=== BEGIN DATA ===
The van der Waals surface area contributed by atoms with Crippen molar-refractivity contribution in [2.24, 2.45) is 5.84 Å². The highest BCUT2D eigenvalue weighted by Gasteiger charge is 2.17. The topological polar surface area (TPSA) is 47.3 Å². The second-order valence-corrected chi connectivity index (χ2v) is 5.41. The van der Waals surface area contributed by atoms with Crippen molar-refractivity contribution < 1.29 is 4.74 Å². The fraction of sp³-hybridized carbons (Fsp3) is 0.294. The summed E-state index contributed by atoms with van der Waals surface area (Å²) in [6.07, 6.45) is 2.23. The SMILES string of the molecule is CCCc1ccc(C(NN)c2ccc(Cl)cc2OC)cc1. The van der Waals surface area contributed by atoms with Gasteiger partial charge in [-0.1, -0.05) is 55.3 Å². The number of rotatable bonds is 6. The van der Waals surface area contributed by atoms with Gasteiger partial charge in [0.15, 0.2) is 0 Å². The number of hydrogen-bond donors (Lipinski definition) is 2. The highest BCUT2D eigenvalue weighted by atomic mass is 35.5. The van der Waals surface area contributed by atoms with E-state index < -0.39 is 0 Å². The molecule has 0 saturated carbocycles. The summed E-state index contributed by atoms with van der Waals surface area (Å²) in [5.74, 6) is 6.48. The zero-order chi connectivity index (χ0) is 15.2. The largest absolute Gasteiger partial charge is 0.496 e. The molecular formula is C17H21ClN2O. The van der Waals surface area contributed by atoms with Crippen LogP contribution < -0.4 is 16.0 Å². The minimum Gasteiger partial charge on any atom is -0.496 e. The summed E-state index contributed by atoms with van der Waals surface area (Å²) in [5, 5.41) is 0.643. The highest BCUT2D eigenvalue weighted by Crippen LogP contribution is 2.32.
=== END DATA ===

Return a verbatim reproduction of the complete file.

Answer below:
The van der Waals surface area contributed by atoms with Crippen molar-refractivity contribution in [2.24, 2.45) is 5.84 Å². The highest BCUT2D eigenvalue weighted by Gasteiger charge is 2.17. The topological polar surface area (TPSA) is 47.3 Å². The second-order valence-corrected chi connectivity index (χ2v) is 5.41. The van der Waals surface area contributed by atoms with Crippen molar-refractivity contribution < 1.29 is 4.74 Å². The fraction of sp³-hybridized carbons (Fsp3) is 0.294. The summed E-state index contributed by atoms with van der Waals surface area (Å²) in [6.07, 6.45) is 2.23. The SMILES string of the molecule is CCCc1ccc(C(NN)c2ccc(Cl)cc2OC)cc1. The van der Waals surface area contributed by atoms with Gasteiger partial charge in [-0.1, -0.05) is 55.3 Å². The number of rotatable bonds is 6. The van der Waals surface area contributed by atoms with Gasteiger partial charge in [0.15, 0.2) is 0 Å². The number of hydrogen-bond donors (Lipinski definition) is 2. The highest BCUT2D eigenvalue weighted by atomic mass is 35.5. The van der Waals surface area contributed by atoms with E-state index < -0.39 is 0 Å². The molecule has 0 saturated carbocycles. The summed E-state index contributed by atoms with van der Waals surface area (Å²) in [5.74, 6) is 6.48. The zero-order chi connectivity index (χ0) is 15.2. The largest absolute Gasteiger partial charge is 0.496 e. The molecular formula is C17H21ClN2O. The van der Waals surface area contributed by atoms with Crippen LogP contribution < -0.4 is 16.0 Å². The minimum Gasteiger partial charge on any atom is -0.496 e. The summed E-state index contributed by atoms with van der Waals surface area (Å²) in [5, 5.41) is 0.643. The highest BCUT2D eigenvalue weighted by Crippen LogP contribution is 2.32.